”Exclusion can occur when someone does not even try to solve to problem. Attitude is important”
Society has a lack of understanding
“The disability is not important, much more important are the inclusive environment and society”
Buddy can be a solution (is often temporary)
How can we solve this?
Next steps: ask the children!
Young people who have Special
Educational Needs and Disabilities have been marginalised in research.
However, young people with SEND in research have valuable insight and are keen to seize opportunities to share their experiences (Coates and Vickerman, 2013. Fitzgerald, 2009).
Due to assumptions regarding their ability to engage, inflexibility of
research design and the presupposed difficulties in conducting ethical
research (Aldridge, 2016).
graphic by @LMSharpy
Dr Janine Coates Lesley
“Focus on me” method (developed in Sedy 1) Dr Niamh-Elizabeth Reilly & Rachael Batters Youth Sport trust UK
Overcoming these Barriers Using these tools within the focus group:
“my voice was heard, I could express my feelings”
graphic by @LMSharpy
KA1 Kerkstra, Afke; 19-10-2020 KA2 Kerkstra, Afke; 20-10-2020
• No need for children to know about the word inclusion
• What children really want has to be starting point
• Before I ask the question I would like to give an opportunity to experience inclusion
• What kind of group would you like to be part of?
• What do you want to do or try?
• What are the things that make you feel welcome?
• What are the issues that you think before you go some activity for the first time?
• What are the things that adults most often are successful/ unsuccessful?
• Is participation joyful to the child?
What should we ask the children?
• What would you take to a desert island? (ice breaker question)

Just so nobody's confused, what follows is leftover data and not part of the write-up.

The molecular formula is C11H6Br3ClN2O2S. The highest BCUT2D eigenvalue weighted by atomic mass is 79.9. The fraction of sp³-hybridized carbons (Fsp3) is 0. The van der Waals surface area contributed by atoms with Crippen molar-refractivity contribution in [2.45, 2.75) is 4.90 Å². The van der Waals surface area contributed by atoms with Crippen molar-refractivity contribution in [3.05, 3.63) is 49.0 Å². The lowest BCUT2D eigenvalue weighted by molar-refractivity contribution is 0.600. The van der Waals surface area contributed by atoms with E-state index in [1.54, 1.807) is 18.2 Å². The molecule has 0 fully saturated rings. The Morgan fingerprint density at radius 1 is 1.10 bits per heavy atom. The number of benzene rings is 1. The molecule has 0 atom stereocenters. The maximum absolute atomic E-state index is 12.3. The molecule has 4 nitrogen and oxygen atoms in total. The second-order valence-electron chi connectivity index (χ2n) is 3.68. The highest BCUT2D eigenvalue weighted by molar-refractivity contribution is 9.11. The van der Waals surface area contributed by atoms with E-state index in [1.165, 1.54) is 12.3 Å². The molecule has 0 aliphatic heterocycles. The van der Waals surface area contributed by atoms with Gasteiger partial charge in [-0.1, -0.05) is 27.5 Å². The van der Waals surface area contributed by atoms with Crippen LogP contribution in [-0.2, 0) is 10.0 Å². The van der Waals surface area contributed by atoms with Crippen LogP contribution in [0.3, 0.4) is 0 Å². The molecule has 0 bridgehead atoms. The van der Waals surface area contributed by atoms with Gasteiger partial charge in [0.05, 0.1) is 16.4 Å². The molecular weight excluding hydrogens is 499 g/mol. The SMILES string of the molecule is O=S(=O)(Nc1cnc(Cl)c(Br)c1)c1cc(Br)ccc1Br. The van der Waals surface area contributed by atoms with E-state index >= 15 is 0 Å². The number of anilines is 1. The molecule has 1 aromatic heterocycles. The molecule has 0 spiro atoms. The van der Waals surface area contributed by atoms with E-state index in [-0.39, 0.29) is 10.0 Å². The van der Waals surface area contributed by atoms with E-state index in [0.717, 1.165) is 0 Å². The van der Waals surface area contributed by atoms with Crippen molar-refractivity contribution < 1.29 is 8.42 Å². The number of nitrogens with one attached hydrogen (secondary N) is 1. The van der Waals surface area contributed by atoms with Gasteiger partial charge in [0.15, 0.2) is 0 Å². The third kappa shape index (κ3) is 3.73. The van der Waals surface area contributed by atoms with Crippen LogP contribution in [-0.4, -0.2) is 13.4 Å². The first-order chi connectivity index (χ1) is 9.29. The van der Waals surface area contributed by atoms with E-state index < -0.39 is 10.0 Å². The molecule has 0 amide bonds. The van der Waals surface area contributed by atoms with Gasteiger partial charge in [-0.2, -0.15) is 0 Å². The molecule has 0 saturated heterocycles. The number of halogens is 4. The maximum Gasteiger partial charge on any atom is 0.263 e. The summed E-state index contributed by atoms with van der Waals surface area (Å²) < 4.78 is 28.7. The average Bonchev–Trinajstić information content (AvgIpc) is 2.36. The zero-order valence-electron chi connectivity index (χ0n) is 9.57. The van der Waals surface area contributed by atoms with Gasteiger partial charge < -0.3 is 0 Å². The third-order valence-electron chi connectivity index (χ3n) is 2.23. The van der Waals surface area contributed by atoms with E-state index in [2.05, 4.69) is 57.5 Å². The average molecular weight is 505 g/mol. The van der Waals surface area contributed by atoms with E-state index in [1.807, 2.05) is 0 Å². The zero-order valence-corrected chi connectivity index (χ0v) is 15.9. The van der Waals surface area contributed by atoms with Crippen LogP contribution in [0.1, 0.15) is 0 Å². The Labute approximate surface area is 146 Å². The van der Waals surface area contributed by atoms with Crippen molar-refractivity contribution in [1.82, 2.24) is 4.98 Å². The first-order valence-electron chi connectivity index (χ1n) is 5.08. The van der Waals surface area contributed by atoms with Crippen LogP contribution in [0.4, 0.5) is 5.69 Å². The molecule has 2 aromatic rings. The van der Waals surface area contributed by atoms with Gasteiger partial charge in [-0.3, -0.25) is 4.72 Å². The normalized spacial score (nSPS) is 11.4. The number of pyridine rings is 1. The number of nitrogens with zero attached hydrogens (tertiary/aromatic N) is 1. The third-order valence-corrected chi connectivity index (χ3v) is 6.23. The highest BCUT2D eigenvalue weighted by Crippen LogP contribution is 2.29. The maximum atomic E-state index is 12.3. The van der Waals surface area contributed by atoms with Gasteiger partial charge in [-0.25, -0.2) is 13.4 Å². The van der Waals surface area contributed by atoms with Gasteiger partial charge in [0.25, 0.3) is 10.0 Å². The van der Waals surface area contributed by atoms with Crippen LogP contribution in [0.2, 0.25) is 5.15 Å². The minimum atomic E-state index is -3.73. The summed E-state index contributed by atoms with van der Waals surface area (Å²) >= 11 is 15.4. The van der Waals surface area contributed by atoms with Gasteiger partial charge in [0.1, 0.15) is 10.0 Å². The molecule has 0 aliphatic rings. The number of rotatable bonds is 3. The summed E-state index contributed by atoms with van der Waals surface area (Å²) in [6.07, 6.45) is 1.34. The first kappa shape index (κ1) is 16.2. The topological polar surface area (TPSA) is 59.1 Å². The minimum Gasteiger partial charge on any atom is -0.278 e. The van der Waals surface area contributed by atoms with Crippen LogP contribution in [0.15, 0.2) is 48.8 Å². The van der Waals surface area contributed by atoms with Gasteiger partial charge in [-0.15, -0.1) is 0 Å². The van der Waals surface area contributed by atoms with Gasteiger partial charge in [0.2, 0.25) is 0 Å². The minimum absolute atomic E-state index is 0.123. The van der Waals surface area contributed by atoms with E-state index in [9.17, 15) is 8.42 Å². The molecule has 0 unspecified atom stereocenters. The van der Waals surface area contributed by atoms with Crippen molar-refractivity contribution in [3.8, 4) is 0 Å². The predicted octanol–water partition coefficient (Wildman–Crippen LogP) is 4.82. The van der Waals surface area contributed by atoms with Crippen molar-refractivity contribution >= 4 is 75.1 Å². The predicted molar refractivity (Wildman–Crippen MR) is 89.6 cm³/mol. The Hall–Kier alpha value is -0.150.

• What does ‘inclusion’ in sport mean to you?
→Or ‘feeling included’? Did you have a choice?
→When did you really feel good in a (sports) group/doing activities/physical activity?
→When did you feel ‘part of it’?
• Can you describe a time when you felt included/not included?
• Who do you think can participate in sports?
• What do you think helps/prevents you from doing sports?
Our questions for the focusgroup
• What does Inclusion in practice means?
• Consensus statement
What do you think?
• “Sport empowers disabled youth 2”
To implement the SPIN tool, creating impact on inclusive participation in sports in all partner countries which
• A needs analysis per country to decide on which level(s) to implement the tool;
• The Implemention of the tool per partner country;
• The Implemention of the SPIN training materials for the students/volunteers who act as a PAPAI (the Personal Adapted Physical Activity Instructors as established in SEDY 1);
Goals of the project 2
To how to analyse it?
• The Social Ecological model for Health Promotion provides a useful framework for understanding how various sectors
influence participation in physical activity or sport (McLeroy, Bibeau, Steckler & Glanz, 1988)
• A single shared space to store data (voice files, transcripts, visual data)
• Collaborative analysis